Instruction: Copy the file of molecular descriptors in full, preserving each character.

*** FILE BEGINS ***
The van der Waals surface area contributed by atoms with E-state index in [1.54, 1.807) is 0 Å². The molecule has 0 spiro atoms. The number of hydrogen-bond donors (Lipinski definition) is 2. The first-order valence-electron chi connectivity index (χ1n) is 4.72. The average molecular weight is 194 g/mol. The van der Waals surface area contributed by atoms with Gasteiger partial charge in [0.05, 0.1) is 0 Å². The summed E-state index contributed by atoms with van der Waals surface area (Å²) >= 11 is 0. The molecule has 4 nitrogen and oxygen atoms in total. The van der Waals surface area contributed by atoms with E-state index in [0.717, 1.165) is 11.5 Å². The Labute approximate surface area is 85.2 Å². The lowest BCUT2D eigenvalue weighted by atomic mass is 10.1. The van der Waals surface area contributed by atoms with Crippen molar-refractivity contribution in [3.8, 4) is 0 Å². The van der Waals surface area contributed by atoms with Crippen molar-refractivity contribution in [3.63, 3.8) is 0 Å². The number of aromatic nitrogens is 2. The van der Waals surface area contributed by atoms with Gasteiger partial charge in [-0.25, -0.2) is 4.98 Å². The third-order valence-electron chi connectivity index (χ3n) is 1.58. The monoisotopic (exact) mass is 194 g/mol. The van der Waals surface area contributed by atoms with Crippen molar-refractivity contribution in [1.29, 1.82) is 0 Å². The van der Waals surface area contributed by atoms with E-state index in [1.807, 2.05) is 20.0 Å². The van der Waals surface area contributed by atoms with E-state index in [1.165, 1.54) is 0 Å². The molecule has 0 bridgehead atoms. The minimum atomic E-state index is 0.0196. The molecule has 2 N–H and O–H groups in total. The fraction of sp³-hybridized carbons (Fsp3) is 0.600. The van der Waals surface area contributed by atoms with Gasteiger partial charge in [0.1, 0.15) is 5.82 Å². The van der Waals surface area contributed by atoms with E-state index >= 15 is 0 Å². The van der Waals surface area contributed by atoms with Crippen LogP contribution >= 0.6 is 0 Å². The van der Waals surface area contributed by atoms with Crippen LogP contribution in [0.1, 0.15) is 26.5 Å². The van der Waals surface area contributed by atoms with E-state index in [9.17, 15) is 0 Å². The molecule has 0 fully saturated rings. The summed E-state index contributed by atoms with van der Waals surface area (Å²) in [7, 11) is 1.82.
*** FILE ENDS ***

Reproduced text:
The van der Waals surface area contributed by atoms with E-state index in [1.54, 1.807) is 0 Å². The molecule has 0 spiro atoms. The number of hydrogen-bond donors (Lipinski definition) is 2. The first-order valence-electron chi connectivity index (χ1n) is 4.72. The average molecular weight is 194 g/mol. The van der Waals surface area contributed by atoms with Gasteiger partial charge in [0.05, 0.1) is 0 Å². The summed E-state index contributed by atoms with van der Waals surface area (Å²) >= 11 is 0. The molecule has 4 nitrogen and oxygen atoms in total. The van der Waals surface area contributed by atoms with E-state index in [0.717, 1.165) is 11.5 Å². The Labute approximate surface area is 85.2 Å². The lowest BCUT2D eigenvalue weighted by atomic mass is 10.1. The van der Waals surface area contributed by atoms with Crippen molar-refractivity contribution in [3.8, 4) is 0 Å². The van der Waals surface area contributed by atoms with Crippen molar-refractivity contribution in [3.63, 3.8) is 0 Å². The number of aromatic nitrogens is 2. The van der Waals surface area contributed by atoms with Gasteiger partial charge in [-0.25, -0.2) is 4.98 Å². The third-order valence-electron chi connectivity index (χ3n) is 1.58. The monoisotopic (exact) mass is 194 g/mol. The van der Waals surface area contributed by atoms with Crippen molar-refractivity contribution in [1.29, 1.82) is 0 Å². The van der Waals surface area contributed by atoms with E-state index in [1.807, 2.05) is 20.0 Å². The van der Waals surface area contributed by atoms with E-state index in [1.165, 1.54) is 0 Å². The molecule has 0 bridgehead atoms. The minimum atomic E-state index is 0.0196. The molecule has 2 N–H and O–H groups in total. The fraction of sp³-hybridized carbons (Fsp3) is 0.600. The van der Waals surface area contributed by atoms with Gasteiger partial charge in [0.1, 0.15) is 5.82 Å². The van der Waals surface area contributed by atoms with E-state index >= 15 is 0 Å². The van der Waals surface area contributed by atoms with Crippen LogP contribution >= 0.6 is 0 Å². The van der Waals surface area contributed by atoms with Crippen LogP contribution in [0.1, 0.15) is 26.5 Å². The van der Waals surface area contributed by atoms with E-state index in [9.17, 15) is 0 Å². The molecule has 0 fully saturated rings. The summed E-state index contributed by atoms with van der Waals surface area (Å²) in [7, 11) is 1.82.